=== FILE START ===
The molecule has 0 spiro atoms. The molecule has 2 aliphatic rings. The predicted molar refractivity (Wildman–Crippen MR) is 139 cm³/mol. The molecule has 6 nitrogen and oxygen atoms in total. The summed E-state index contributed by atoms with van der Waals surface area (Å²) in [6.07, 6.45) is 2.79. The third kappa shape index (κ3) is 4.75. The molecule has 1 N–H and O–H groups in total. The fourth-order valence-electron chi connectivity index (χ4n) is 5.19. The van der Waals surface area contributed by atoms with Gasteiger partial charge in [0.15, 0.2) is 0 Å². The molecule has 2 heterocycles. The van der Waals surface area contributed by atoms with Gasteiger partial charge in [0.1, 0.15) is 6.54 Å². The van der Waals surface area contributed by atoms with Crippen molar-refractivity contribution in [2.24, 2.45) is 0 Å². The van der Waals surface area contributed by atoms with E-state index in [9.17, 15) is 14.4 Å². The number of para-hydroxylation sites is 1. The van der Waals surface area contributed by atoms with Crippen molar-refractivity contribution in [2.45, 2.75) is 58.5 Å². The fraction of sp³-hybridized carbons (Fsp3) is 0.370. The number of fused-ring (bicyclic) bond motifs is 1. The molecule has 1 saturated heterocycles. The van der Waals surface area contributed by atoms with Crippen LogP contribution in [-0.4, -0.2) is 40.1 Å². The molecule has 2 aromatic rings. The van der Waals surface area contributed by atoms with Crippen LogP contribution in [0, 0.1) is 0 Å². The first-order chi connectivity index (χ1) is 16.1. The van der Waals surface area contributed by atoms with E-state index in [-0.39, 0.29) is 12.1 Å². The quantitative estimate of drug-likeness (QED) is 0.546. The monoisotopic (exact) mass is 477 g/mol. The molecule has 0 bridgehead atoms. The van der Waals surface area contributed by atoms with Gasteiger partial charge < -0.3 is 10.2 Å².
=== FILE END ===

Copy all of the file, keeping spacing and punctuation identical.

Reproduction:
The molecule has 0 spiro atoms. The molecule has 2 aliphatic rings. The predicted molar refractivity (Wildman–Crippen MR) is 139 cm³/mol. The molecule has 6 nitrogen and oxygen atoms in total. The summed E-state index contributed by atoms with van der Waals surface area (Å²) in [6.07, 6.45) is 2.79. The third kappa shape index (κ3) is 4.75. The molecule has 1 N–H and O–H groups in total. The fourth-order valence-electron chi connectivity index (χ4n) is 5.19. The van der Waals surface area contributed by atoms with Gasteiger partial charge in [0.15, 0.2) is 0 Å². The molecule has 2 heterocycles. The van der Waals surface area contributed by atoms with Gasteiger partial charge in [0.1, 0.15) is 6.54 Å². The van der Waals surface area contributed by atoms with Crippen molar-refractivity contribution in [2.24, 2.45) is 0 Å². The van der Waals surface area contributed by atoms with E-state index in [9.17, 15) is 14.4 Å². The number of para-hydroxylation sites is 1. The van der Waals surface area contributed by atoms with Crippen molar-refractivity contribution in [2.45, 2.75) is 58.5 Å². The fraction of sp³-hybridized carbons (Fsp3) is 0.370. The number of fused-ring (bicyclic) bond motifs is 1. The molecule has 1 saturated heterocycles. The van der Waals surface area contributed by atoms with Crippen LogP contribution in [-0.4, -0.2) is 40.1 Å². The molecule has 2 aromatic rings. The van der Waals surface area contributed by atoms with Crippen LogP contribution in [0, 0.1) is 0 Å². The first-order chi connectivity index (χ1) is 16.1. The van der Waals surface area contributed by atoms with E-state index in [-0.39, 0.29) is 12.1 Å². The quantitative estimate of drug-likeness (QED) is 0.546. The monoisotopic (exact) mass is 477 g/mol. The molecule has 0 bridgehead atoms. The van der Waals surface area contributed by atoms with Gasteiger partial charge < -0.3 is 10.2 Å².